The soft wind blows through her thick forest of hair, as she runs her hands across her perfectly narrow stomach. The paragon yawns gracefully, and looks up at the rest of her unspoiled forest, and carefully considers how to proceed back to where she came from.
“Supernatural”, I murmur to myself, “She is amazing”. With all her class, her cultured clothing and her undisputable beauty, the lady automatically becomes my symbolic representation of Africa.
Her beautiful, oblong toes leave a long trail of blood behind, as she limps through the thorns and glass she finds along her path.
She starts calmly, walking through a forest o nothing. I follow her through a damp, cold, sticky cave of ugly tree strums. She begins to pace; faster, faster, faster, until she crashes onto her stomach. I run up to her and carefully tap her right hand. She fitches and turns back to me. She screams in a language I do not understand. I look at her cluelessly trying to guess what she is trying to say. “Are you alright?” I ask, with my British accent smacking down on my t. The blood in her face seems to rush out, and her ebony brown skin becomes a sickly ivory.
“Are you hurt?” I ask, after I clear my throat. Her arms tremble and her eyes, nose and lips begin to twitch. She utters hopelessly, through her burst lips. “Can I do—“I start?
“Get away!” she screams, jerking backwards. Her accent is African, but I cannot place exactly what language its drawn from. Nonetheless, it is beautiful.
“I’m sorry, I—“
“Why have you done this?” she screams.
I look back het her bleeding palms, as she tries to wipe her face.
“Can’t you see it?” she gets up, “look, youth—look up at the world of nothingness which was once my home. Look up at the black sky and the burnt out bushes! What have I done to deserve this kind of treatment?”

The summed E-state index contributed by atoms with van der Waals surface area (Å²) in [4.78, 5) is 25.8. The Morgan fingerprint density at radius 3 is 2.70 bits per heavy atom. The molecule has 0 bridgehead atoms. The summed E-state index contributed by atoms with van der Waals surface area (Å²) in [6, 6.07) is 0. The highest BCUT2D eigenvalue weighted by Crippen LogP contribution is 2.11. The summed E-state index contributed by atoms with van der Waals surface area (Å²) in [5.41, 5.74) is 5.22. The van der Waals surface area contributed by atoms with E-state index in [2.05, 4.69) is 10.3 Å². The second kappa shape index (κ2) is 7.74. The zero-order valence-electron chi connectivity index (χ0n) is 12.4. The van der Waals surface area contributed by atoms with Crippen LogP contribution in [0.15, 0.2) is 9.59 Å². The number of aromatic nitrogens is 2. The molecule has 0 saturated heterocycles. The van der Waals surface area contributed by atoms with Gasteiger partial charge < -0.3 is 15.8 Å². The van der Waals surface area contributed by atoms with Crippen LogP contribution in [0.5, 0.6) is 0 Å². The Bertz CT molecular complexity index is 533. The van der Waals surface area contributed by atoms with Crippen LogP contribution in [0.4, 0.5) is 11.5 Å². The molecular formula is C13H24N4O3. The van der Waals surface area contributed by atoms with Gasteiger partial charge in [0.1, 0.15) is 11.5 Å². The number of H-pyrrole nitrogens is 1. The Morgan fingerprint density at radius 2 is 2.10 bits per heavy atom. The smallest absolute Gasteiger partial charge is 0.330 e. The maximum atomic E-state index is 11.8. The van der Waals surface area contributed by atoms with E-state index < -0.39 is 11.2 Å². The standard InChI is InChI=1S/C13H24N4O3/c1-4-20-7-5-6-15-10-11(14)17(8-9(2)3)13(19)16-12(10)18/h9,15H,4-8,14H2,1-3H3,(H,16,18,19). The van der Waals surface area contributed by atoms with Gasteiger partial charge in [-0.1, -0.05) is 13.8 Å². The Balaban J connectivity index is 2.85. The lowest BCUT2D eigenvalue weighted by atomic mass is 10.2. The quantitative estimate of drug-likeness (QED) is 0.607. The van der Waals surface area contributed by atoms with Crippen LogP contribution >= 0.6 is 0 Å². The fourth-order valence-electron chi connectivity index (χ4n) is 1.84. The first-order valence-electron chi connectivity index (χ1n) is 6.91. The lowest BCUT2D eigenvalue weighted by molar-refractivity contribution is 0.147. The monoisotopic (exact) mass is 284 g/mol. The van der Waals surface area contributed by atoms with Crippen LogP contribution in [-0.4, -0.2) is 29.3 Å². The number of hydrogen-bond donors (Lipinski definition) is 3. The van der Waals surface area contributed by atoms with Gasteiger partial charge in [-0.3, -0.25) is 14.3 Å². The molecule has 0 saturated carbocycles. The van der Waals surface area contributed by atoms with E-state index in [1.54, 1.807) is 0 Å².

“I don’t understand” I mumble.
“God! You ignorant children! There’s nothing I do that pleases you. Nothing relating to me is good enough for you. You go about beating me down, and now you’ve left me nothing!” she screams.
And there is nothing. A few scraps here and there, perhaps some sort of hope, but nobody to work on them. Nothing.
At this moment, I wish I could speak my dialect. I wish I had not died my hair and bleached my skin. I despise my English clothes. I despise my fake nails and false eyelashes basically; I wish I had built myself into the perfect African child. I had never seen Africa so beautiful before; but heath all her great modifications, she is gorgeous. She is not all pain and rules. How did I miss that? I wish I had stopped earlier to acknowledge the value of my culture. Why was I so blind? I despised my entire lifestyle, and Africa does too. But I’ve lost myself, I’ve disposed of my identity and now, Africa does not even acknowledge me as one of her own.
So I find myself buried in an ocean of tragedy, emptiness and regret, when the bright light re-appears, and I find myself lying in a cold white bed, opposite a dull glass door, in a room with sickly white walls. I look straight into the mirror, at the masquerade I’ve turned myself into.
“What have I done?”
– Similoluwa Aluko